Linear vs. Logistic Regression
What is the difference between linear regression and binary logistic regression? Do you know how to interpret their coefficients to quantify the importance of their input features? If not, here is a 2-minute “Data Science Pronto!” video on this topic.
Bagging and Boosting
I am sure you know about random forest. You know it is an ensemble algorithm. Is it a bagging or a boosting algorithm? What is the difference between bagging and boosting? Check out this “Data Science Pronto!” video for the details.
Now moving to the evaluation part where we have to make sure that the model we have trained is not overfitting. Overfitting is a common pitfall in machine learning and we must take all possible measures to avoid it, e.g., add a regularization term to the cost function used during training. All clear? If not, here is a video to explain:
And then also a video to explain what regularization terms are and why they help.
Time Series Analysis
Still in the evaluation phase, we always hear that we can use error metrics to evaluate models for numeric predictions. However, in case of time series analysis, R^2 should be avoided. We have all accepted that, but have you ever wondered why?
Of course, we also dived into deep learning. It could not be otherwise. Deep learning is based on neural networks. The popularity of neural networks started back with the backpropagation algorithm, which is based on the gradient descent technique. The gradient descent technique is the basic foundation for the whole deep learning space. Curious? It is explained quickly but exhaustively in this video.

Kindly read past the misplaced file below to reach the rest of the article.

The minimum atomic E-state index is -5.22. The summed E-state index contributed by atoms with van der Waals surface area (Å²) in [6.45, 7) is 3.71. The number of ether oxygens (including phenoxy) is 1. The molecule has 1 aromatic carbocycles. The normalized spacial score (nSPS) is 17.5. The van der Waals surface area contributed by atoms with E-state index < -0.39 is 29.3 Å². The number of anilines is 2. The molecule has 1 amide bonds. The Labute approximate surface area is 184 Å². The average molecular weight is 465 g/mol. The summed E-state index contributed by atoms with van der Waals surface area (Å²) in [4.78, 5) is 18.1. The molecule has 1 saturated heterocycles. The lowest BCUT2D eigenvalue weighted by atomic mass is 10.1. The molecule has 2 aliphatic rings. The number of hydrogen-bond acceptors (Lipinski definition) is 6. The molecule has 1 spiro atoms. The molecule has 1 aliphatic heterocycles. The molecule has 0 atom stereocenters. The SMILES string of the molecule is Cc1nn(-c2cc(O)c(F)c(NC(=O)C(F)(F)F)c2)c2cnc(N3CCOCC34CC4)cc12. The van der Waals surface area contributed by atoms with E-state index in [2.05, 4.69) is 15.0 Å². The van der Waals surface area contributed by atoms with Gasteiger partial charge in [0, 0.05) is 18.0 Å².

One famous paradigm in deep learning is Long Short Term Memories (or LSTM), the ones that are so good at learning from past examples. Here is a quick summary of what they are and why they are so popular.
The model is now ready to exit the data science creation cycle and to go out into the real world. The moment for deployment has come. There are many options to deploy a machine learning model or any other data related application, as a web application, as a dashboard, as a web service via REST API, and so on.
If you are not familiar with those term, you should at least learn quickly what deployment is:
And what a REST service (web service via REST) is:
That was the entire first season of “Data Science Pronto!” videos. Did you know all the answers to all the “whys”? Did you learn new things in this 30-minute tour of data science? If you knew all of the answers already, maybe you should star in one of the next videos. If you did not, then stay tuned for the next series of videos!
Indeed, we will now take a pause now for a few months, recharge, and hunt those data science questions for which you know the formal answers but not the why. We will be back sooner than you think!
Send an email to firstname.lastname@example.org with your burning questions about obscure best practices, incomprehensible parts of algorithms, frequently mentioned use cases and we will try to answer.
Thank you for watching… from the “Data Science Pronto!” team.